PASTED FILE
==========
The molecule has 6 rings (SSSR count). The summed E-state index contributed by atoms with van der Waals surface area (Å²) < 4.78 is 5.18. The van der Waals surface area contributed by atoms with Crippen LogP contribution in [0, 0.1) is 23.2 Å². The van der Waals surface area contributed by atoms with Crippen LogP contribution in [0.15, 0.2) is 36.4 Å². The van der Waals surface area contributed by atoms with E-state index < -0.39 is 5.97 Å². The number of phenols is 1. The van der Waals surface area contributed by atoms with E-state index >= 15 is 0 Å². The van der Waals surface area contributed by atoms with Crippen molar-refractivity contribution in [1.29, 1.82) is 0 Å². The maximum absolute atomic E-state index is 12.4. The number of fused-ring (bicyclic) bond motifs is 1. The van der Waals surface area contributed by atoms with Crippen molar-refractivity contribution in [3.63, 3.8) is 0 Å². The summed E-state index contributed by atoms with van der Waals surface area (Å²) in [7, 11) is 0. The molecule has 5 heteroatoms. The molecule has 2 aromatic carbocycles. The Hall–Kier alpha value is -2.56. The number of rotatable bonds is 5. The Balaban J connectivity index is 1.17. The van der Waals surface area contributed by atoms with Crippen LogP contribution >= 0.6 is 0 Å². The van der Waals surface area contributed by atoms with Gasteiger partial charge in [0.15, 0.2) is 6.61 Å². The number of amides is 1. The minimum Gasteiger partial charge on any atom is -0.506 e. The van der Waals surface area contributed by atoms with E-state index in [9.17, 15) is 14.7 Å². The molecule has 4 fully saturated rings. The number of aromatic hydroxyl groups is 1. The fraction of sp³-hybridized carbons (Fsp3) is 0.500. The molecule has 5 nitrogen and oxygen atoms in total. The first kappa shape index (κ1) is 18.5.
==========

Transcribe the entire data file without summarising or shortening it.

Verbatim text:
The molecule has 6 rings (SSSR count). The summed E-state index contributed by atoms with van der Waals surface area (Å²) < 4.78 is 5.18. The van der Waals surface area contributed by atoms with Crippen LogP contribution in [0, 0.1) is 23.2 Å². The van der Waals surface area contributed by atoms with Crippen LogP contribution in [0.15, 0.2) is 36.4 Å². The van der Waals surface area contributed by atoms with E-state index < -0.39 is 5.97 Å². The number of phenols is 1. The van der Waals surface area contributed by atoms with E-state index >= 15 is 0 Å². The van der Waals surface area contributed by atoms with Crippen molar-refractivity contribution in [1.29, 1.82) is 0 Å². The maximum absolute atomic E-state index is 12.4. The number of fused-ring (bicyclic) bond motifs is 1. The van der Waals surface area contributed by atoms with Crippen molar-refractivity contribution in [3.63, 3.8) is 0 Å². The summed E-state index contributed by atoms with van der Waals surface area (Å²) in [7, 11) is 0. The molecule has 5 heteroatoms. The molecule has 2 aromatic carbocycles. The Hall–Kier alpha value is -2.56. The number of rotatable bonds is 5. The Balaban J connectivity index is 1.17. The van der Waals surface area contributed by atoms with Crippen LogP contribution >= 0.6 is 0 Å². The van der Waals surface area contributed by atoms with Gasteiger partial charge in [0.15, 0.2) is 6.61 Å². The number of amides is 1. The minimum Gasteiger partial charge on any atom is -0.506 e. The van der Waals surface area contributed by atoms with E-state index in [9.17, 15) is 14.7 Å². The molecule has 4 fully saturated rings. The number of aromatic hydroxyl groups is 1. The fraction of sp³-hybridized carbons (Fsp3) is 0.500. The molecule has 5 nitrogen and oxygen atoms in total. The first kappa shape index (κ1) is 18.5.